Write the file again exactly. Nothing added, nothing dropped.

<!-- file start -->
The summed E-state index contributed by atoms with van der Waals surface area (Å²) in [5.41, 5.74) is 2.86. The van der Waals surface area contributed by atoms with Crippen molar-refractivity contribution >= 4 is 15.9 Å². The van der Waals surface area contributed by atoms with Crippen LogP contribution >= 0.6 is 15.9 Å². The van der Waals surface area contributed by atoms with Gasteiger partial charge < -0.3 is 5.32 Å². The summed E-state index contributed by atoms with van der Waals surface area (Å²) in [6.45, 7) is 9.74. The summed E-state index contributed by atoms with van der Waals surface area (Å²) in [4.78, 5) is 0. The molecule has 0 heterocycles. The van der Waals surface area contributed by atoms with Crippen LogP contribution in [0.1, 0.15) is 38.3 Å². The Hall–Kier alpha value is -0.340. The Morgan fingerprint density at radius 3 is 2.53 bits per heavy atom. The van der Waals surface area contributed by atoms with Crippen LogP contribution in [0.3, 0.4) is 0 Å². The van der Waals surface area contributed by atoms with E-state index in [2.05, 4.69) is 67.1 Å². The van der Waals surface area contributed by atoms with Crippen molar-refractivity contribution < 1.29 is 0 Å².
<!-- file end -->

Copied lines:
The summed E-state index contributed by atoms with van der Waals surface area (Å²) in [5.41, 5.74) is 2.86. The van der Waals surface area contributed by atoms with Crippen molar-refractivity contribution >= 4 is 15.9 Å². The van der Waals surface area contributed by atoms with Crippen LogP contribution >= 0.6 is 15.9 Å². The van der Waals surface area contributed by atoms with Gasteiger partial charge < -0.3 is 5.32 Å². The summed E-state index contributed by atoms with van der Waals surface area (Å²) in [6.45, 7) is 9.74. The summed E-state index contributed by atoms with van der Waals surface area (Å²) in [4.78, 5) is 0. The molecule has 0 heterocycles. The van der Waals surface area contributed by atoms with Crippen LogP contribution in [0.1, 0.15) is 38.3 Å². The Hall–Kier alpha value is -0.340. The Morgan fingerprint density at radius 3 is 2.53 bits per heavy atom. The van der Waals surface area contributed by atoms with Crippen LogP contribution in [0.3, 0.4) is 0 Å². The van der Waals surface area contributed by atoms with E-state index in [2.05, 4.69) is 67.1 Å². The van der Waals surface area contributed by atoms with Crippen molar-refractivity contribution < 1.29 is 0 Å².